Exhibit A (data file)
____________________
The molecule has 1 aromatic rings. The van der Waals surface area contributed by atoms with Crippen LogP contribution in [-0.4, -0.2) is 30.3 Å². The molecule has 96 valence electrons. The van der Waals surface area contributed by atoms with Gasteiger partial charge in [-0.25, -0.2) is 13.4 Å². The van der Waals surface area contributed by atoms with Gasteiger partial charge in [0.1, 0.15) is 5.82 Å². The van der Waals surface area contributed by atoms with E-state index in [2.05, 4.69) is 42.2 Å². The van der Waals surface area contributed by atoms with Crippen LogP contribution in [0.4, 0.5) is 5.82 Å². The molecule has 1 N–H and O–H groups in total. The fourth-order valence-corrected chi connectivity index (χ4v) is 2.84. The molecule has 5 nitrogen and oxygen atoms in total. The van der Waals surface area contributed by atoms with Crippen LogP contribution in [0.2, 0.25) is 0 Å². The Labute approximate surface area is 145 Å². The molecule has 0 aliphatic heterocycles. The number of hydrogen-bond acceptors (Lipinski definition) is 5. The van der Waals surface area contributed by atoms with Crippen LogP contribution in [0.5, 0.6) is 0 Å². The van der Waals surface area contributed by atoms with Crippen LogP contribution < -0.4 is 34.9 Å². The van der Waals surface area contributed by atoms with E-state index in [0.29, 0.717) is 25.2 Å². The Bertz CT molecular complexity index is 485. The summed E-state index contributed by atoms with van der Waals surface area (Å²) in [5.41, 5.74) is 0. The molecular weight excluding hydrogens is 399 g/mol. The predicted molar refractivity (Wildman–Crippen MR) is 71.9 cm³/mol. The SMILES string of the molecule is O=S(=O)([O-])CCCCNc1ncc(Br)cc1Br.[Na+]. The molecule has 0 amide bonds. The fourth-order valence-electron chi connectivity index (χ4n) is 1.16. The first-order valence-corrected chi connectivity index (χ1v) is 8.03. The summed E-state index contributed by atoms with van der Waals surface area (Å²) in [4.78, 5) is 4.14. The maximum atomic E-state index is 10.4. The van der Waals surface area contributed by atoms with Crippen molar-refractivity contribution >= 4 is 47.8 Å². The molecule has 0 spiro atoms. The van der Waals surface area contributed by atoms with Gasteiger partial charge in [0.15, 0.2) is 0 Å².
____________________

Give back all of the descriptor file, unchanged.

The molecule has 1 aromatic rings. The van der Waals surface area contributed by atoms with Crippen LogP contribution in [-0.4, -0.2) is 30.3 Å². The molecule has 96 valence electrons. The van der Waals surface area contributed by atoms with Gasteiger partial charge in [-0.25, -0.2) is 13.4 Å². The van der Waals surface area contributed by atoms with Gasteiger partial charge in [0.1, 0.15) is 5.82 Å². The van der Waals surface area contributed by atoms with E-state index in [2.05, 4.69) is 42.2 Å². The van der Waals surface area contributed by atoms with Crippen LogP contribution in [0.4, 0.5) is 5.82 Å². The molecule has 1 N–H and O–H groups in total. The fourth-order valence-corrected chi connectivity index (χ4v) is 2.84. The molecule has 5 nitrogen and oxygen atoms in total. The van der Waals surface area contributed by atoms with Crippen LogP contribution in [0.2, 0.25) is 0 Å². The Labute approximate surface area is 145 Å². The molecule has 0 aliphatic heterocycles. The number of hydrogen-bond acceptors (Lipinski definition) is 5. The van der Waals surface area contributed by atoms with Crippen LogP contribution in [0.5, 0.6) is 0 Å². The van der Waals surface area contributed by atoms with Crippen LogP contribution < -0.4 is 34.9 Å². The van der Waals surface area contributed by atoms with E-state index in [0.29, 0.717) is 25.2 Å². The Bertz CT molecular complexity index is 485. The summed E-state index contributed by atoms with van der Waals surface area (Å²) in [5.41, 5.74) is 0. The molecular weight excluding hydrogens is 399 g/mol. The predicted molar refractivity (Wildman–Crippen MR) is 71.9 cm³/mol. The SMILES string of the molecule is O=S(=O)([O-])CCCCNc1ncc(Br)cc1Br.[Na+]. The molecule has 0 amide bonds. The fourth-order valence-electron chi connectivity index (χ4n) is 1.16. The first-order valence-corrected chi connectivity index (χ1v) is 8.03. The summed E-state index contributed by atoms with van der Waals surface area (Å²) in [4.78, 5) is 4.14. The maximum atomic E-state index is 10.4. The van der Waals surface area contributed by atoms with Crippen molar-refractivity contribution >= 4 is 47.8 Å². The molecule has 0 spiro atoms. The van der Waals surface area contributed by atoms with Gasteiger partial charge in [0.15, 0.2) is 0 Å².